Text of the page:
Walking soybean fields this time of year can be a challenge, but there are rewards for those who put in the effort. One advantage is knowing which diseases appear in your fields. It isn’t always necessary to treat them now, but it can help make future management decisions easier.
Steve Gauck, a regional agronomy manager for Beck’s, Greensburg, Ind., recognized small, yellowish spots on a few leaves as he visited the Soybean Watch ’22 field earlier this summer. Beck’s sponsors Soybean Watch ’22. The purpose of the project is to make frequent observations in one typical field so you might know what to look for in your fields.
“The spots which I saw looked like downy mildew, but I wanted to check for myself,” Gauck says. “I carry the Purdue University Corn & Soybean Field Guide with me. It has a section on soybean diseases, featuring colored pictures.”
Looking at the picture of downy mildew on a soybean leaf in the guide, Gauck was convinced the disease he spotted in the field was downy mildew. The leaf in his hand and the leaf in the book looked identical.
To be 100% certain, he could have sent the leaf to the Purdue Plant and Pest Diagnostic Laboratory. For a small fee, the lab would make a diagnosis, using plant pathologists and agronomists on campus. Most land-grant universities offer a similar service. In this case, since the infection was minor, Gauck didn’t pursue sending the sample on for verification.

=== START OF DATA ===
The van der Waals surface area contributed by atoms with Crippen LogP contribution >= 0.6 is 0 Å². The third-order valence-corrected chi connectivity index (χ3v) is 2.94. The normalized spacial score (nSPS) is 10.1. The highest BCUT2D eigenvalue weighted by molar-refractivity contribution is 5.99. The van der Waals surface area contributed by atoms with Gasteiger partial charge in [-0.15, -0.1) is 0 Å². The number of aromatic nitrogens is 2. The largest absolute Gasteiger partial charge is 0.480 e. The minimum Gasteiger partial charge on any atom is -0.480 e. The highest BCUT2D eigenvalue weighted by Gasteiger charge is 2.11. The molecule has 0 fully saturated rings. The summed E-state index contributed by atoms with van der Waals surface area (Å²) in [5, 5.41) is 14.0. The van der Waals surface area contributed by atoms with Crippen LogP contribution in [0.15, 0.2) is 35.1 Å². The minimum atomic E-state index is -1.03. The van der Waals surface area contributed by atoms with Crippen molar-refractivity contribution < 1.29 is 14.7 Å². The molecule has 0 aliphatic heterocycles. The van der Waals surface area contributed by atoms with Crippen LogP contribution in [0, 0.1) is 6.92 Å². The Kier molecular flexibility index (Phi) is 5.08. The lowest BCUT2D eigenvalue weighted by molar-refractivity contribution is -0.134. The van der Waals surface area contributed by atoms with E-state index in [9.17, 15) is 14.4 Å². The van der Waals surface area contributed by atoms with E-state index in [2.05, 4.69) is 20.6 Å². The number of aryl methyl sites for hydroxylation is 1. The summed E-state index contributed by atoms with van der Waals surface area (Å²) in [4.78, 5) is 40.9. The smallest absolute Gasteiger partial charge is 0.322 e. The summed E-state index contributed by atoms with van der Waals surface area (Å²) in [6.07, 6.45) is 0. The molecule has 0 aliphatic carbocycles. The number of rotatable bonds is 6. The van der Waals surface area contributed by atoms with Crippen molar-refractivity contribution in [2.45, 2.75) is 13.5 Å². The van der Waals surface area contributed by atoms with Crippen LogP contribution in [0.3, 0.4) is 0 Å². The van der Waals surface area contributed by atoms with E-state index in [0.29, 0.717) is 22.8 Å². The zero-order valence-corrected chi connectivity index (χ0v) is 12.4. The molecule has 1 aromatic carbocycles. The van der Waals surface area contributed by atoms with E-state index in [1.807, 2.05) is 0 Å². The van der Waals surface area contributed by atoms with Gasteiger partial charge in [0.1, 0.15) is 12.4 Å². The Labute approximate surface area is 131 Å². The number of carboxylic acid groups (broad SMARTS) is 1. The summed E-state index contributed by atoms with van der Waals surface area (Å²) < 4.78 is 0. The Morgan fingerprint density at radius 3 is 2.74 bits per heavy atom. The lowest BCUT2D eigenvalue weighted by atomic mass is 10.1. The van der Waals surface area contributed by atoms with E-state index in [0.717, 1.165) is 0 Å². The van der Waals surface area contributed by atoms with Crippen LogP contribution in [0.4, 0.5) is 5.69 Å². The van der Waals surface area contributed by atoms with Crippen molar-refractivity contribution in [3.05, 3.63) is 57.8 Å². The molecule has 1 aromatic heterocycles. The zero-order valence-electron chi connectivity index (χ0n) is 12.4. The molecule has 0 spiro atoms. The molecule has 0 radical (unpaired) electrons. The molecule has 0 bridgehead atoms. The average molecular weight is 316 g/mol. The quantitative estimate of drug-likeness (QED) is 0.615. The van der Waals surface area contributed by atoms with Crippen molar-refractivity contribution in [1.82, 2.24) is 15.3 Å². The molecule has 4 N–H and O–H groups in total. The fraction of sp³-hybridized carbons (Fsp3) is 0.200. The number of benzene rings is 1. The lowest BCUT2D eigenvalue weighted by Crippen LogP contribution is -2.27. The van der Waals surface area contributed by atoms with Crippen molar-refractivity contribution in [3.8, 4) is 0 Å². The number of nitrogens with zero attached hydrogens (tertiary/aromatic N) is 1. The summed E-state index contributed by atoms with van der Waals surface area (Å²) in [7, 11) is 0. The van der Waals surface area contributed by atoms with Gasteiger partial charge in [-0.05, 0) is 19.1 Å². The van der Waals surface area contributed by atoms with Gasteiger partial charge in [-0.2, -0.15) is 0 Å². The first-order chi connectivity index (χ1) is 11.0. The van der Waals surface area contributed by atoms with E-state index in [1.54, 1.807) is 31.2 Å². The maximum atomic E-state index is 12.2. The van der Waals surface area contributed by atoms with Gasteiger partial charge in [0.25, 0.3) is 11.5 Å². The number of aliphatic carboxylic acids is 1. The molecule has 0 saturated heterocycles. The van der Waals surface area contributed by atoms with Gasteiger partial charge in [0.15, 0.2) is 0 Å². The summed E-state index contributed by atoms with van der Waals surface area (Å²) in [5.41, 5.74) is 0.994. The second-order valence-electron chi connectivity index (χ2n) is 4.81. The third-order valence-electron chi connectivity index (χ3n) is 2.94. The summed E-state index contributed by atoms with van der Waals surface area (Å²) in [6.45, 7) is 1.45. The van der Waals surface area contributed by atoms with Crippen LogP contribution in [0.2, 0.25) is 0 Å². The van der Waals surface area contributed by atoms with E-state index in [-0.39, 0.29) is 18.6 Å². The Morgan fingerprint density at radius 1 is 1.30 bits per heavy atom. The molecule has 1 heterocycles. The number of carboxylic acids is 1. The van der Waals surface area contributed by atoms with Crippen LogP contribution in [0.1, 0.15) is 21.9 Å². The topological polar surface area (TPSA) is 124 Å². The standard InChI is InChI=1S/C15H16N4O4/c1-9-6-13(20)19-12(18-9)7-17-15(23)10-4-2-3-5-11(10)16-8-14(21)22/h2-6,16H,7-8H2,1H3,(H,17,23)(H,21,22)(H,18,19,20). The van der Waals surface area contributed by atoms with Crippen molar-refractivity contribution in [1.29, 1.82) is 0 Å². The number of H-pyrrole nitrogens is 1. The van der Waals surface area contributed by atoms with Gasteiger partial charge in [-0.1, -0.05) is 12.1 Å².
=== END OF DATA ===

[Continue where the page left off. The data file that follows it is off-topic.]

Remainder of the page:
“Downy mildew seldom causes economic loss in soybeans here,” Gauck says. “Yield likely won’t be impacted.
“However, it’s still good to know which diseases are in the field. If you find a disease like downy mildew, then you know inoculum for the disease is present. It still may not be a large enough reason to change any cultural practices, but you want to have all the information you can when making decisions.”
According to the Purdue guide, downy mildew is a fungal disease favored by cool, humid weather. Older lesions turn brown as tissue dies. Under humid conditions, tufts of spores can appear on the underside of lesions. Since older leaves are more resistant, you’re more likely to find downy mildew higher in the plant on newer growth. If the disease gets a strong foothold, some seed may be affected with white mold. It can develop without visible symptoms on the outside of soybean pods.
Soybean varieties differ in resistance to downy mildew. Should it become a larger problem, rotation out of soybeans temporarily or tillage to help destroy infected residue is an option for control.
“It’s usually not going to be a problem, and it typically doesn’t affect yield,” Gauck says. “But anytime you see symptoms in a soybean field, it’s worth determining the cause. Other diseases could have greater impact.”